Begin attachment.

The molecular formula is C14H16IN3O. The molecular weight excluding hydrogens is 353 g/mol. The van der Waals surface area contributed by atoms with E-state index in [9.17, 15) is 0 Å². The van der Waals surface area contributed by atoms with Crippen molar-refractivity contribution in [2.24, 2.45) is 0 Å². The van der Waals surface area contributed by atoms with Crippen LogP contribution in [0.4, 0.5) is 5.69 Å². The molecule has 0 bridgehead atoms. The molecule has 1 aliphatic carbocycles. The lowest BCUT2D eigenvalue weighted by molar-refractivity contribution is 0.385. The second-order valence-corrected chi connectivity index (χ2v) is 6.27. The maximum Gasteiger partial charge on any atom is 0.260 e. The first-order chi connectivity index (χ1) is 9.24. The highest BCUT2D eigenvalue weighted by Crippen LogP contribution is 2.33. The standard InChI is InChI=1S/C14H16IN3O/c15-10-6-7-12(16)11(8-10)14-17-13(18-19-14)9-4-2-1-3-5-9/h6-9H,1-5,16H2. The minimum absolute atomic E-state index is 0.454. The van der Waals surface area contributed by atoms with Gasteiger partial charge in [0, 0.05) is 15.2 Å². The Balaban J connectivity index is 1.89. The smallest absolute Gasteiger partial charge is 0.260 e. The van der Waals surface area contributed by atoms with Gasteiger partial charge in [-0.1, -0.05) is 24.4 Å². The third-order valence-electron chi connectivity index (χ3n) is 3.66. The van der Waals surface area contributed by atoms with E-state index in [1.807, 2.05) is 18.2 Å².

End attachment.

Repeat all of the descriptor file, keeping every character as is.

The molecular formula is C14H16IN3O. The molecular weight excluding hydrogens is 353 g/mol. The van der Waals surface area contributed by atoms with E-state index in [9.17, 15) is 0 Å². The van der Waals surface area contributed by atoms with Crippen molar-refractivity contribution in [2.24, 2.45) is 0 Å². The van der Waals surface area contributed by atoms with Crippen LogP contribution in [0.4, 0.5) is 5.69 Å². The molecule has 0 bridgehead atoms. The molecule has 1 aliphatic carbocycles. The lowest BCUT2D eigenvalue weighted by molar-refractivity contribution is 0.385. The second-order valence-corrected chi connectivity index (χ2v) is 6.27. The maximum Gasteiger partial charge on any atom is 0.260 e. The first-order chi connectivity index (χ1) is 9.24. The highest BCUT2D eigenvalue weighted by Crippen LogP contribution is 2.33. The standard InChI is InChI=1S/C14H16IN3O/c15-10-6-7-12(16)11(8-10)14-17-13(18-19-14)9-4-2-1-3-5-9/h6-9H,1-5,16H2. The minimum absolute atomic E-state index is 0.454. The van der Waals surface area contributed by atoms with Gasteiger partial charge in [0, 0.05) is 15.2 Å². The Balaban J connectivity index is 1.89. The smallest absolute Gasteiger partial charge is 0.260 e. The van der Waals surface area contributed by atoms with Gasteiger partial charge in [-0.1, -0.05) is 24.4 Å². The third-order valence-electron chi connectivity index (χ3n) is 3.66. The van der Waals surface area contributed by atoms with E-state index in [1.807, 2.05) is 18.2 Å².